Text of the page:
The State of the Climate this week, the Intergovernmental Panel on Climate Change at the beginning of the month and the Arctic Report Card before the year’s end. A new regional, national or international synthesis report on climate change seems to come out every few months. Why do scientists, government agencies and international organizations devote so much time and energy to these reports? The answer is in synthesis.
Individual scientists have different interpretations and levels of agreement on science issues, especially when it comes to future projections of impacts and possible responses to climate change. We also know from social media, that the most important and best vetted information is not always the content that gets the most attention.
Major climate reports like the IPCC and National Climate Assessment synthesize scientific research, a process that consists of summarizing numerous individual research studies, to provide an interdisciplinary, unbiased and trustworthy picture of the state of our knowledge.
“If we accept that climate change is a serious problem, we need to know what is going on,” explained John Walsh, chief scientist at the University of Alaska Fairbanks International Arctic Research Center. “These assessments try to provide a balanced view.”
The reports achieve this perspective through contribution from hundreds of scientists, experts and organizations, extensive review, and in some cases formal approval from governments.
“I’ve dedicated years of my life to these reports, and the motivation is to make the science more useful,” said Walsh who, at some point in his career, has worked on each of the major Arctic climate change reports: Arctic Report Card, State of the Climate, National Climate Assessment, IPCC, Arctic Monitoring and Assessment Programme. Walsh is among more than a dozen researchers at the International Arctic Research Center who have contributed to these reports.
The synthesized information in these reports influences policy and decision making by world governments. Increasingly, there is also a push to make them relevant to decision makers at regional to local scales. They inform emissions standards, health officials use them to address the impacts of climate hazards, they can guide infrastructure and city planning in response to sea level rise and much more.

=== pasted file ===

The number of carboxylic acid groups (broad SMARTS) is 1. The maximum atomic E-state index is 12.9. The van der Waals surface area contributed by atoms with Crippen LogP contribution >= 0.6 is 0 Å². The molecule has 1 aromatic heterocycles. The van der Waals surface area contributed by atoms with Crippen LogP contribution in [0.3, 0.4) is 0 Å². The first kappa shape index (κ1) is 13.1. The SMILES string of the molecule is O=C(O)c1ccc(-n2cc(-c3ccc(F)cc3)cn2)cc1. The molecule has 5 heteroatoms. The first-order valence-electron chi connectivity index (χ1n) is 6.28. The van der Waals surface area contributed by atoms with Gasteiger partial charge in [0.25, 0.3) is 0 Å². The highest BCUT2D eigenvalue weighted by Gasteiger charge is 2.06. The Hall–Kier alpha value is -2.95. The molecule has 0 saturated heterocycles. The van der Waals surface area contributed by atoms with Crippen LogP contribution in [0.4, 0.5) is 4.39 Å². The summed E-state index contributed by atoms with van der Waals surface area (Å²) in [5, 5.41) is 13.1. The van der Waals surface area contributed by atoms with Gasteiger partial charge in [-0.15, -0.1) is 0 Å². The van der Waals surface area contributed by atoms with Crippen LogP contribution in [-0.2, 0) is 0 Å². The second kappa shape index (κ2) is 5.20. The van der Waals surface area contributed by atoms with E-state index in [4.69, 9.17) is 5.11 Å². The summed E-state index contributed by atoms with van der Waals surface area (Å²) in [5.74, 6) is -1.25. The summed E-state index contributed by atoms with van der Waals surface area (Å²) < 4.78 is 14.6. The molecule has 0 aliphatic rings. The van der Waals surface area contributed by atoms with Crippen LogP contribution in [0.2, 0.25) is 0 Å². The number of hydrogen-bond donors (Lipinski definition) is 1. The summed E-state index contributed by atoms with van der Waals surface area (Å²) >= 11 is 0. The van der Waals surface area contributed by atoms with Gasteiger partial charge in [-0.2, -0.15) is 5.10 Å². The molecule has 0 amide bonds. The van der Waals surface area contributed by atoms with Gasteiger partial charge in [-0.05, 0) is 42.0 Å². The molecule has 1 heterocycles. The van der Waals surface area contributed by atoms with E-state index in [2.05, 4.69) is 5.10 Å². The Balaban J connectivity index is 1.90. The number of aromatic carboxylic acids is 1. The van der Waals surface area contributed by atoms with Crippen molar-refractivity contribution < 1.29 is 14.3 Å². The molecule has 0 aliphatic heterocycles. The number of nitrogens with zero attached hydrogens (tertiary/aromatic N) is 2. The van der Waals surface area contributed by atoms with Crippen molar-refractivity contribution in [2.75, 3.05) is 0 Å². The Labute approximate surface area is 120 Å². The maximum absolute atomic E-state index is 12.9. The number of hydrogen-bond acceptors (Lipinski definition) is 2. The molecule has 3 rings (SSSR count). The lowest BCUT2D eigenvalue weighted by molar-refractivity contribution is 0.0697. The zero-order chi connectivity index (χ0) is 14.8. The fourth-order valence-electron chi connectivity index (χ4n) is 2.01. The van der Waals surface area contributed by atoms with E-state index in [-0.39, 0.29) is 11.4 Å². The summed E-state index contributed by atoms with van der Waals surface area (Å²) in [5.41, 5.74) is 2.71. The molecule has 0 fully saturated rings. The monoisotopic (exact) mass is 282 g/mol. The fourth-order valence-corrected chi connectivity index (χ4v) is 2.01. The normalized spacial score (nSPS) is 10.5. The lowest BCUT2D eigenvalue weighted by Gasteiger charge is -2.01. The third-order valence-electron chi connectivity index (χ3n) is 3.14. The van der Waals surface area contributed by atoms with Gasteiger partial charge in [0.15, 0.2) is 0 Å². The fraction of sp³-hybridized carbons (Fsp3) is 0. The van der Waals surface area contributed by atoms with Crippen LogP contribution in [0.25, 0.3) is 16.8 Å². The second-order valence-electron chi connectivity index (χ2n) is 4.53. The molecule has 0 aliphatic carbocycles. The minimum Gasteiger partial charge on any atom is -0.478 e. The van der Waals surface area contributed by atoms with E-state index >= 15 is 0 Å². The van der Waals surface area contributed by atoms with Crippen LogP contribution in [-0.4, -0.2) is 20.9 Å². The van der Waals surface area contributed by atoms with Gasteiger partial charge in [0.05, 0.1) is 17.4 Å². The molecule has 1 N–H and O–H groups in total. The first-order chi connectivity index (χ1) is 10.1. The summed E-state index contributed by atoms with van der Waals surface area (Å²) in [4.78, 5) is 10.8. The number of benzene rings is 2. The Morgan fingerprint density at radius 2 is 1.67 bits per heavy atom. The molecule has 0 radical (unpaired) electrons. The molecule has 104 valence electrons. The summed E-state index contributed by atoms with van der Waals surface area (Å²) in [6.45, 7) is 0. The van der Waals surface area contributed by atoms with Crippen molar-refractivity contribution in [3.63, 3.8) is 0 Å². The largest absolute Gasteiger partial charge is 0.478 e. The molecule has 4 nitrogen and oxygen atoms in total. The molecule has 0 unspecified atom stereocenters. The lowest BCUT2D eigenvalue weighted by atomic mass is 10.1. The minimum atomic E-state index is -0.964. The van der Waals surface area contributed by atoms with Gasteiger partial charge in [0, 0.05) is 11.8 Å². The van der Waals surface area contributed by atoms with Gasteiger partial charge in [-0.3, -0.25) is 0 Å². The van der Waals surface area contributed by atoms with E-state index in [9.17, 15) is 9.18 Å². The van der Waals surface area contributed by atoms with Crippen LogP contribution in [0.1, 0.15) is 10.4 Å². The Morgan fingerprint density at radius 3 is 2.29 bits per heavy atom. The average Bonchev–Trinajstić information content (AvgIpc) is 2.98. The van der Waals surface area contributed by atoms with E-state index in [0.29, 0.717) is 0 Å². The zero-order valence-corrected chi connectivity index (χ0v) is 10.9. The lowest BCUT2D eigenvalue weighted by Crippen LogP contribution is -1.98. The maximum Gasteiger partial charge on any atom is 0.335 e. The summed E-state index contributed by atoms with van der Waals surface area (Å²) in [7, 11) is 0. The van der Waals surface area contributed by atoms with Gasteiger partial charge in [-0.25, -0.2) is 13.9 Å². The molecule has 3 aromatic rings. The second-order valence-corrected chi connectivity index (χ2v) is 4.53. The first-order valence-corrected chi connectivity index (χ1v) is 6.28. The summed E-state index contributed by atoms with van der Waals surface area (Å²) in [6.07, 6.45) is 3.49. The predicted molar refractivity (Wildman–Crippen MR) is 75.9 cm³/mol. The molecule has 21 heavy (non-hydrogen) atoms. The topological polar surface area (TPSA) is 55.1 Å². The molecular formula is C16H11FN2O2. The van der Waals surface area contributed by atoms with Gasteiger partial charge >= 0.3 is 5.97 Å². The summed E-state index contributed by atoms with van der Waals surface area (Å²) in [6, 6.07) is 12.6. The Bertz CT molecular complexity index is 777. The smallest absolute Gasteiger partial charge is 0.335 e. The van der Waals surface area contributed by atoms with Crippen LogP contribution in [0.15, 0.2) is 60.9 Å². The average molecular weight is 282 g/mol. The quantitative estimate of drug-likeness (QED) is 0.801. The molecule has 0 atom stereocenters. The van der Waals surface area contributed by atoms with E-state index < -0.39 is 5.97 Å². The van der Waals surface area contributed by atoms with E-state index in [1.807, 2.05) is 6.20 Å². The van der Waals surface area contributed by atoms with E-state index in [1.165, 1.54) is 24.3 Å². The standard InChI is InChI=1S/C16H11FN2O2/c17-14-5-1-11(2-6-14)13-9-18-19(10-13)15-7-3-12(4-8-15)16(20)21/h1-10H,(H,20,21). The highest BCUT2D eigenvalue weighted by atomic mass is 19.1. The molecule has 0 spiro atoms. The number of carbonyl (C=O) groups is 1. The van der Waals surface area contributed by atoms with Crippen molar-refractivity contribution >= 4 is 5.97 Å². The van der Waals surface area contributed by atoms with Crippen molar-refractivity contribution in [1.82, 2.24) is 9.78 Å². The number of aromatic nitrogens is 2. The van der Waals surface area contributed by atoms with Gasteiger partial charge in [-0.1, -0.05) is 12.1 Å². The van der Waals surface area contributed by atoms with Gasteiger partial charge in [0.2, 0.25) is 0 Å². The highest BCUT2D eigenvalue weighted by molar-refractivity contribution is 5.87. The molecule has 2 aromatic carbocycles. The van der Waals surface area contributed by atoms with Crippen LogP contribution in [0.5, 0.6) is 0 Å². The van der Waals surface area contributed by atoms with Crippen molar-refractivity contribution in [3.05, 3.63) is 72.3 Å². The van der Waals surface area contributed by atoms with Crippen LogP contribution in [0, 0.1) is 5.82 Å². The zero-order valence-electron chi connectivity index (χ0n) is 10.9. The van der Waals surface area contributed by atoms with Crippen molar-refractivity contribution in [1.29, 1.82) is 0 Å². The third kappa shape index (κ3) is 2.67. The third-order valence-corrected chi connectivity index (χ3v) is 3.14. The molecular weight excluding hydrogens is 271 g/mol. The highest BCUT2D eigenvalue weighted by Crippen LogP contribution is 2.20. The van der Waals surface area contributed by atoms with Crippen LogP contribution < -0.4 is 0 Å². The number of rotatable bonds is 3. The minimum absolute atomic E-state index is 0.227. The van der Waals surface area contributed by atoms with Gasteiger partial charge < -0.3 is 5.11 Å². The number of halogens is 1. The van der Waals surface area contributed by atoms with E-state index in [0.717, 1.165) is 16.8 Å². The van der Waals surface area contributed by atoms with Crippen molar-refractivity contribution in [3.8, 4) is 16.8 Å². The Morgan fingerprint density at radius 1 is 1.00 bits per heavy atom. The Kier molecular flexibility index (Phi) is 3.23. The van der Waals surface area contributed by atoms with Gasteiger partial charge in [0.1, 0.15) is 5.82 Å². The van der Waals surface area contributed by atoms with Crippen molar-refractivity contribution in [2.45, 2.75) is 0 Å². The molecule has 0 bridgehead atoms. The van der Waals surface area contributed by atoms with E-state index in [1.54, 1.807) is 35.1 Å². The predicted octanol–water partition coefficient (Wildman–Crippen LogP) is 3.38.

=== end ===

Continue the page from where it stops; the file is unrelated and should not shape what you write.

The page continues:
What makes the reports different?
Though synthesis documents are clearly valuable for responding to climate change and informing the public, why are there so many different reports? This Quick Guide to Climate Reports compares the five most relevant and known in Arctic research.
A major difference between the reports is their timescale and accessibility. The Arctic Report Card is produced annually and attempts to provide a near real-time snapshot of Arctic climate in an accessible format. In comparison, up to seven years can pass between IPCC assessment reports, which synthesize a huge amount of information over thousands of pages.
When it comes to scope, the differences are equally striking. Both the State of the Climate and Arctic Report Card provide a retrospective summary of recent climate observations and extreme events in temperature, snow, ice, ocean, greenhouse gases and more. The IPCC, AMAP and National Climatte Assessment summarize the observed changes in the context of a decision making roadmap. They assign causes to climate change, provide policy recommendations for governments and industry, and share adaptation and mitigation strategies for stakeholders grappling with the effects of change.
No matter their package, coordinating agency or specific content, synthesized climate reports provide a centralized location for the public, scientists, policy and decision makers to access vetted climate information that can be trusted in decisions about our planet’s future.
This article was written with input from John Walsh, Kristin Timm and Rick Thoman.